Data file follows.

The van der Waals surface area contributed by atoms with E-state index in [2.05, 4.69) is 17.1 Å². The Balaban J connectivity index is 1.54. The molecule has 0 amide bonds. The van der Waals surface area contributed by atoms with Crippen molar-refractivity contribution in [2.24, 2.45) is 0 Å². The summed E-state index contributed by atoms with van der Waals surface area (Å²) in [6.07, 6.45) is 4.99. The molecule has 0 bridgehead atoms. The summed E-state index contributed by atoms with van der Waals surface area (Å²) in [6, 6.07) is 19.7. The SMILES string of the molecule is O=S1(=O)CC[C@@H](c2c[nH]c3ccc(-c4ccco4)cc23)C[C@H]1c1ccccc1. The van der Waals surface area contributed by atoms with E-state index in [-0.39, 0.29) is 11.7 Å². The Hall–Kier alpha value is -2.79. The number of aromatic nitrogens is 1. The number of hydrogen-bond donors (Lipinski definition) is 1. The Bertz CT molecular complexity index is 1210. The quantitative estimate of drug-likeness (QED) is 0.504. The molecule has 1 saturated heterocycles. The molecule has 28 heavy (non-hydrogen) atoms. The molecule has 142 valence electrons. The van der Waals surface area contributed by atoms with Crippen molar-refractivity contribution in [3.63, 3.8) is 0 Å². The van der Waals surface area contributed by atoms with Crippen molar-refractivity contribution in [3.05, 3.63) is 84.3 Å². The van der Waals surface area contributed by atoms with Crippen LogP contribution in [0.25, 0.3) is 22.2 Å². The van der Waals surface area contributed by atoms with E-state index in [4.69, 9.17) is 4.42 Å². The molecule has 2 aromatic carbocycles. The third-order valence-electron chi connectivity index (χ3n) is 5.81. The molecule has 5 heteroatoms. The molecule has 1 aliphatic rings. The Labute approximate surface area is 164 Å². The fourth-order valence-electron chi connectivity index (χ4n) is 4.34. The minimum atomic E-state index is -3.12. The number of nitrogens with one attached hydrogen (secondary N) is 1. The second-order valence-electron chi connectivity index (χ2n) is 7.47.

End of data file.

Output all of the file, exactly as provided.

The van der Waals surface area contributed by atoms with E-state index in [2.05, 4.69) is 17.1 Å². The Balaban J connectivity index is 1.54. The molecule has 0 amide bonds. The van der Waals surface area contributed by atoms with Crippen molar-refractivity contribution in [2.24, 2.45) is 0 Å². The summed E-state index contributed by atoms with van der Waals surface area (Å²) in [6.07, 6.45) is 4.99. The molecule has 0 bridgehead atoms. The summed E-state index contributed by atoms with van der Waals surface area (Å²) in [6, 6.07) is 19.7. The SMILES string of the molecule is O=S1(=O)CC[C@@H](c2c[nH]c3ccc(-c4ccco4)cc23)C[C@H]1c1ccccc1. The van der Waals surface area contributed by atoms with E-state index in [-0.39, 0.29) is 11.7 Å². The Hall–Kier alpha value is -2.79. The number of aromatic nitrogens is 1. The number of hydrogen-bond donors (Lipinski definition) is 1. The Bertz CT molecular complexity index is 1210. The quantitative estimate of drug-likeness (QED) is 0.504. The molecule has 1 saturated heterocycles. The molecule has 28 heavy (non-hydrogen) atoms. The molecule has 142 valence electrons. The van der Waals surface area contributed by atoms with Crippen molar-refractivity contribution in [3.63, 3.8) is 0 Å². The van der Waals surface area contributed by atoms with Crippen molar-refractivity contribution in [3.05, 3.63) is 84.3 Å². The van der Waals surface area contributed by atoms with Crippen LogP contribution in [0.25, 0.3) is 22.2 Å². The van der Waals surface area contributed by atoms with E-state index in [4.69, 9.17) is 4.42 Å². The molecule has 2 aromatic carbocycles. The third-order valence-electron chi connectivity index (χ3n) is 5.81. The molecule has 5 heteroatoms. The molecule has 1 aliphatic rings. The Labute approximate surface area is 164 Å². The fourth-order valence-electron chi connectivity index (χ4n) is 4.34. The minimum atomic E-state index is -3.12. The number of nitrogens with one attached hydrogen (secondary N) is 1. The second-order valence-electron chi connectivity index (χ2n) is 7.47.